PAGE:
The United States Department of Agriculture (USDA) published details of its Coronavirus Food Assistance Program (CFAP) on Tuesday. The program, which was initially announced in mid-April, will provide $16 billion in aid to farmers who have suffered losses due to the COVID-19 pandemic.
Beginning May 26 and up to August 28, farmers will be able to submit forms claiming losses incurred between January 15 and April 15. Eligibility of farmers to receive payments varies according to farm and crop type. However, the general rule for crops is a price decline of five percent or more since January. Due to the extent of the economic disruption caused by the pandemic, nearly all major crop types qualify under this standard.
Despite this wide range of eligibility, the USDA’s plan for allocating funds is insufficient and overly complex. The money for CFAP is split into two pots: $9.5 billion comes from the CARES Act and the other $6.5 billion comes from the Commodity Credit Corporation (CCC).
This creates issues concerning fund allocation that are compounded by the fact that each pot pays different rates to farmers for non-specialty crops (largely corn, soybeans and some grains). For example, soybeans are paid 45 cents per bushel from the CARES Act and 50 cents per bushel from the CCC.
Non-specialty crop payments are made even more complex by the method of their calculation. The payments are made based on 50 percent of 2019 production or 2019 production as of January 15 (whichever is smaller), multiplied by the commodity payment rates determined by the USDA.
Grain farms, especially those that produce corn or soybeans, barely break even as it is. A 2018 study of Iowa corn and soybean farms conducted by the Russell Consulting Group found that average farm profit was just $9 per acre.
Several growers’ associations have applauded the attempt to compensate farmers for their losses, but are dissatisfied with the amount provided. The National Potato Association has already called for more funding, and United Fresh Produce Association President and CEO Tom Stenzel has called for allocating additional funds to industries involved in the distribution network.
The scale of the problem was most directly illustrated by the CEO and president of Western Growers, Dave Puglia, who stated that an average-sized lettuce farm of 250 acres that lost its entire crop would receive payment worth only 50 acres.
The financial devastation that has befallen many farmers is indicated by the fact that 2020 has already seen a 23 percent rise in family farm bankruptcies over last year. While the total number of bankruptcies remains relatively small, it is a troubling sign of what may occur in the coming months as losses mount.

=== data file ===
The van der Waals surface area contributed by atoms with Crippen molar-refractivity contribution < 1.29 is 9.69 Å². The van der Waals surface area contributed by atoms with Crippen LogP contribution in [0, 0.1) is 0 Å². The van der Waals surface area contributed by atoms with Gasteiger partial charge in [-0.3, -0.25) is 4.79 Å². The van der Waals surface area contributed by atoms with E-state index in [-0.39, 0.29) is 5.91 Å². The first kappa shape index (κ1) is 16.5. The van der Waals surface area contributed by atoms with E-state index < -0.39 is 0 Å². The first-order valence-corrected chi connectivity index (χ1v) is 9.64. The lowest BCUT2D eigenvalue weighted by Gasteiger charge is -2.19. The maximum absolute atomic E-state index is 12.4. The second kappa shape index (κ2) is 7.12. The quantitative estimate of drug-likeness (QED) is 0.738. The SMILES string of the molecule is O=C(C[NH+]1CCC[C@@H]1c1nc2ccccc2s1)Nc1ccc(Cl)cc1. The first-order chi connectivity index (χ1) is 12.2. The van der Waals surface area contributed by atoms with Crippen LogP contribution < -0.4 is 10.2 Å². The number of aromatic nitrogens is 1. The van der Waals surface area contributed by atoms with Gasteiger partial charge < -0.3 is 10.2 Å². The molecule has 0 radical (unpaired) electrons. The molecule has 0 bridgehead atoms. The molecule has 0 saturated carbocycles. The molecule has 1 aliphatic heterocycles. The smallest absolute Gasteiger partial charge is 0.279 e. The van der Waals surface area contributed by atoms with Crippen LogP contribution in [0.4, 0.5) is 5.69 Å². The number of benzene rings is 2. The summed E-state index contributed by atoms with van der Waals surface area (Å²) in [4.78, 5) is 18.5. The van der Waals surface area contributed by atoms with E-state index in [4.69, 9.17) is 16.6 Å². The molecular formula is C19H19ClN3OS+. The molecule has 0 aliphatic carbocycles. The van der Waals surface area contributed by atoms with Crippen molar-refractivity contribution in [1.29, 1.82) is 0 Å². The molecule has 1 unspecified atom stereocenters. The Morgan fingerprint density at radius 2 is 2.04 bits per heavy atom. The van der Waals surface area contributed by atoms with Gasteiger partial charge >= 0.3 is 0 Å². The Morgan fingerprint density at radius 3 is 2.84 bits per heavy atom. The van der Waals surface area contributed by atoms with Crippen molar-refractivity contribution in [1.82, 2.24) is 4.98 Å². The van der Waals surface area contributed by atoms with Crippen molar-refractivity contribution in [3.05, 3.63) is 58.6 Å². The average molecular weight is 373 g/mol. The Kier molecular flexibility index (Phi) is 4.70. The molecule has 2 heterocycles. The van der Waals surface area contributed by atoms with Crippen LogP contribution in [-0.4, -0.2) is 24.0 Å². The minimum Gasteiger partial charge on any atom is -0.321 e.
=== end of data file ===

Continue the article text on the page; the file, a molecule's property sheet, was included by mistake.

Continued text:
Research by the Missouri Food and Agricultural Policy Research Institute (FAPRI) predicts a total decline in farm receipts of $32 billion for the year. This would mark a decline in national farm revenue of nearly one-third.
Overall cash receipts for crop farmers are expected to fall by $11.85 billion in 2020 and a further $7.27 billion in 2021. For livestock farmers, the total decline is predicted to be around $20.24 billion, though this does not account for the large-scale herd culling that has occurred in recent weeks—a financial loss that will not be covered by the federal aid program.
Even with all allocated money paid out, including a further $14 billion made available to the CCC after July 1, the funding would barely cover expected losses initially calculated over a month ago. The economic fallout from the pandemic could be even greater. Livestock herds continue to suffer, and prices and consumer demand could remain low for several more months.
Additionally, farmers will be able to collect only 80 percent of approved funding, with the other 20 percent made available only if there are sufficient funds.
To make matters worse, large farms are favored over the smaller farms that are in greater need. In general, each entity may claim up to $250,000. This rises to $750,000 if up to three shareholders are able to prove that they contribute at least 400 hours each year to a corporation or limited liability company. This means that corporate farms are able to claim up to three times the amount of funding regardless of the amount of acreage or production.
This bias towards corporations is somewhat checked by an income limit of $900,000. However, this is disregarded if an entity grosses at least 75 percent from farming, ranching or forestry.
The design of this program will inevitably lead to a disproportionate share of funding flowing to large firms. An analysis of the 2018 Market Facilitation Program (a bailout for losses caused by tariffs) by the Environmental Working Group found that the top 10 percent of firms received 54 percent of all available funding. Additionally, the bottom 80 percent of firms received an average of just $5,000 dollars, while thousands of wealthy urban residents received bailout checks for being related to a farm owner.